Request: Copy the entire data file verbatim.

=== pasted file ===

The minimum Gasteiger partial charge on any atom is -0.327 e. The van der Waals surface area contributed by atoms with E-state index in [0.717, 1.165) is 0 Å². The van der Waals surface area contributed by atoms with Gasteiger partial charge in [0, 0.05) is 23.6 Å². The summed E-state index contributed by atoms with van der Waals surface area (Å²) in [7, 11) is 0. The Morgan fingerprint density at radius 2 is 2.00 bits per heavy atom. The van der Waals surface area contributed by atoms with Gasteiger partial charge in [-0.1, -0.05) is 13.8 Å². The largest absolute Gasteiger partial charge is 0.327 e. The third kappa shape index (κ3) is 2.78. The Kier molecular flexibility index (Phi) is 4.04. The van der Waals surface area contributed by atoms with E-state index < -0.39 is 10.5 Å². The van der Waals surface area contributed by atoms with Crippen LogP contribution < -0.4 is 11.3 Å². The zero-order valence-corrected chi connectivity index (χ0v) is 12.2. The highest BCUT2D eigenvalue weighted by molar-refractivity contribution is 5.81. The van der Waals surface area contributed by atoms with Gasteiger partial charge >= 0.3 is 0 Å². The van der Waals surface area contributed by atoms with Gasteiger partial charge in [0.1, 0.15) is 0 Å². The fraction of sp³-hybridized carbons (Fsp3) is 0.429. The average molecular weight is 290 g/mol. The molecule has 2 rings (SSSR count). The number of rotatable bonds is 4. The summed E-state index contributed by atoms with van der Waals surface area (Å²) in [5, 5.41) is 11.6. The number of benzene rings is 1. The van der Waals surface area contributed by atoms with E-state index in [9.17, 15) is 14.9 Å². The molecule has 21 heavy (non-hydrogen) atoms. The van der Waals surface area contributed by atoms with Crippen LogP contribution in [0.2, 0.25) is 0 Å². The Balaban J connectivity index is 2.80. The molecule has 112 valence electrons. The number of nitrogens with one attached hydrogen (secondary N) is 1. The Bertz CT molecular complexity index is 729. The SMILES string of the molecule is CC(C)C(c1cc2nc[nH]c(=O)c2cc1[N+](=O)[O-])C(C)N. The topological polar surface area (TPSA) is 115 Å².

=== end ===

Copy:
The minimum Gasteiger partial charge on any atom is -0.327 e. The van der Waals surface area contributed by atoms with E-state index in [0.717, 1.165) is 0 Å². The van der Waals surface area contributed by atoms with Gasteiger partial charge in [0, 0.05) is 23.6 Å². The summed E-state index contributed by atoms with van der Waals surface area (Å²) in [7, 11) is 0. The Morgan fingerprint density at radius 2 is 2.00 bits per heavy atom. The van der Waals surface area contributed by atoms with Gasteiger partial charge in [-0.1, -0.05) is 13.8 Å². The largest absolute Gasteiger partial charge is 0.327 e. The third kappa shape index (κ3) is 2.78. The Kier molecular flexibility index (Phi) is 4.04. The van der Waals surface area contributed by atoms with E-state index < -0.39 is 10.5 Å². The van der Waals surface area contributed by atoms with Crippen LogP contribution < -0.4 is 11.3 Å². The zero-order valence-corrected chi connectivity index (χ0v) is 12.2. The highest BCUT2D eigenvalue weighted by molar-refractivity contribution is 5.81. The van der Waals surface area contributed by atoms with Gasteiger partial charge >= 0.3 is 0 Å². The van der Waals surface area contributed by atoms with Gasteiger partial charge in [0.1, 0.15) is 0 Å². The fraction of sp³-hybridized carbons (Fsp3) is 0.429. The average molecular weight is 290 g/mol. The molecule has 2 rings (SSSR count). The number of rotatable bonds is 4. The summed E-state index contributed by atoms with van der Waals surface area (Å²) in [5, 5.41) is 11.6. The number of benzene rings is 1. The van der Waals surface area contributed by atoms with E-state index in [9.17, 15) is 14.9 Å². The molecule has 21 heavy (non-hydrogen) atoms. The van der Waals surface area contributed by atoms with Crippen LogP contribution in [0.2, 0.25) is 0 Å². The Balaban J connectivity index is 2.80. The molecule has 112 valence electrons. The number of nitrogens with one attached hydrogen (secondary N) is 1. The Bertz CT molecular complexity index is 729. The SMILES string of the molecule is CC(C)C(c1cc2nc[nH]c(=O)c2cc1[N+](=O)[O-])C(C)N. The topological polar surface area (TPSA) is 115 Å².